People want privacy and protection from contact tracing, Italy shows
Turns out people want privacy, not surveillance, as the nations adopting private by design Apple/Google COVID-19 contact tracing technology are seeing more rapid adoption of their solutions, while those who don’t either aren’t seeing anything like the same take up, or (more likely) haven’t yet succeeded in building any effective system.
People are dying.
Smart versus cynical
We know most people have become increasingly anxious about privacy, manipulation and surveillance in the connected age.
We also recognize that everyone is incredibly anxious at the threat of COVID-19 – and while we’re being told things are safer, we know that’s likely to be untrue.
That’s why it’s so unfortunate that many administrations are attempting to introduce some form of surveillance culture via the back door, using the contact tracing apps they so desperately want to convince us all to use to grab information they don’t have much need to take – public protection should come first in this pandemic.
With this in mind it’s heartening that Italy’s decision to use the Apple/Google contact tracing tech seems to be drawing dividends.
Rapidly reaching 25% adoption
Available in a limited area at this time, Italy’s Immuni app has been downloaded by over 25% of those given access to the solution – 2.2 million people are now using the app.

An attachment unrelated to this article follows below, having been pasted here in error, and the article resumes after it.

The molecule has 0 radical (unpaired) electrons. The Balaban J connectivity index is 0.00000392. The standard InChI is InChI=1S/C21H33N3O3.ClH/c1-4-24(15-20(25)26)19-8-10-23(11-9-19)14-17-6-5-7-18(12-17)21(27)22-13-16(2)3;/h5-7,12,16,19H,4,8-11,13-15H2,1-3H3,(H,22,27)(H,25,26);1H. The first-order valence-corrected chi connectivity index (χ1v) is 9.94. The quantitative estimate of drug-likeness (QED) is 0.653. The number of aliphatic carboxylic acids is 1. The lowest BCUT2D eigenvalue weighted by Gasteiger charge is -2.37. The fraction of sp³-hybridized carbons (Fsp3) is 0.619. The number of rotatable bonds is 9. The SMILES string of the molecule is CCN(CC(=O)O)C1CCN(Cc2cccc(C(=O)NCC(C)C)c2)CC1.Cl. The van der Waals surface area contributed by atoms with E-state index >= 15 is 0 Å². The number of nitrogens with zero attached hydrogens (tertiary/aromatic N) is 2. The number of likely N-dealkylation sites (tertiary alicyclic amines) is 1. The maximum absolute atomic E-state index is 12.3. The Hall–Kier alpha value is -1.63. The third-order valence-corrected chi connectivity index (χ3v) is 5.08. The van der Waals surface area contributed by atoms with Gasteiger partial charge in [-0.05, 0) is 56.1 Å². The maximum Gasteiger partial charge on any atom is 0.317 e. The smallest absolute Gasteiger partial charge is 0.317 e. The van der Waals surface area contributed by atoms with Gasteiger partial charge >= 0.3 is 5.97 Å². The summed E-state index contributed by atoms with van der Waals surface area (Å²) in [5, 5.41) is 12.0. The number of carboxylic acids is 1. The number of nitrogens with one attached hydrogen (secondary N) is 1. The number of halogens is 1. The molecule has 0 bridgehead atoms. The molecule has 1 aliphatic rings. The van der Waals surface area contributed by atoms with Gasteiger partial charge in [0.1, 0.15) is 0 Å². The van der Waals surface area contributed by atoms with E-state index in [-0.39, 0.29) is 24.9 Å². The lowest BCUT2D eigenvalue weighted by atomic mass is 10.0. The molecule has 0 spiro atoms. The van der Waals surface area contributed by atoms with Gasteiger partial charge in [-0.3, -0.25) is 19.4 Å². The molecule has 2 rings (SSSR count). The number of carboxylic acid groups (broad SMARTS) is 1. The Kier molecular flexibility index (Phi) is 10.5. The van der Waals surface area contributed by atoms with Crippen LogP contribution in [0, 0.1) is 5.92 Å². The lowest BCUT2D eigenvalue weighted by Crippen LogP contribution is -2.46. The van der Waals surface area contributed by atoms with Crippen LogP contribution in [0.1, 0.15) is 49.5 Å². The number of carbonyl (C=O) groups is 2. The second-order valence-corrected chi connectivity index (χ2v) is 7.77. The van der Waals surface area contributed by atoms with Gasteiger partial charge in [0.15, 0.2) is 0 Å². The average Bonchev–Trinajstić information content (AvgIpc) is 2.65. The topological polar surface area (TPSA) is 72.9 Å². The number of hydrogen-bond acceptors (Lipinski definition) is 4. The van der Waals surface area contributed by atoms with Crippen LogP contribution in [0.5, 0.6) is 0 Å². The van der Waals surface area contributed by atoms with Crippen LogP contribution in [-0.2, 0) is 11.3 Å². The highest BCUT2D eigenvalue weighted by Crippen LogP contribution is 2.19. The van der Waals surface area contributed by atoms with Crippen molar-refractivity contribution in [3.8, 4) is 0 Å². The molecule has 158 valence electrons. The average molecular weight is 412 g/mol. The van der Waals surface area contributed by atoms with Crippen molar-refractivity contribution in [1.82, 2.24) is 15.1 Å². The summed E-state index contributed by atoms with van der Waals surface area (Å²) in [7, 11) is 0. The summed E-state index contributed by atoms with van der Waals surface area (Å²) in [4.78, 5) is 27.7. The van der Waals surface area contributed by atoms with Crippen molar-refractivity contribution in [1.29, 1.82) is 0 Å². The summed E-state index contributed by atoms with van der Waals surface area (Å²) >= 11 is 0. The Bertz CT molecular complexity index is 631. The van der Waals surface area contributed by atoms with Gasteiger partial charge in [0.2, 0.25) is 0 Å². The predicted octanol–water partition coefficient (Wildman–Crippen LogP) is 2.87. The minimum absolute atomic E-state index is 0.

This is important, as unless everyone who can use these solutions will make use of these solutions, then the solutions become far less effective.
“Immuni is a valuable tool in the fight against this horrendous epidemic, and every single user increases its overall effectiveness,” Italy’s government explains. “It is strongly recommended to install the app, use it correctly, and encourage friends and loved ones to do likewise. However, nobody is compelled to use it. It is entirely the individual’s choice.”
There are other nations adopting the Apple/Google app:
- Singapore and Australia are considering it.
Unfortunately, the U.S., France and UK don’t seem to be following suit, which is tragic when you consider the sheer number of people dying in those nations.
The challenge is that without effective contact tracing it’s incredibly hard to stem the spread of the highly infectious disease.
At the same time, consumer behaviour shows we now value both privacy and health protection – it’s pointless to pretend otherwise. Lives depend on getting this right: would my own father have passed away from this new plague if contact tracing had been in place and care homes effectively protected?
I’ll never know.
But I’d prefer other people didn’t go through it.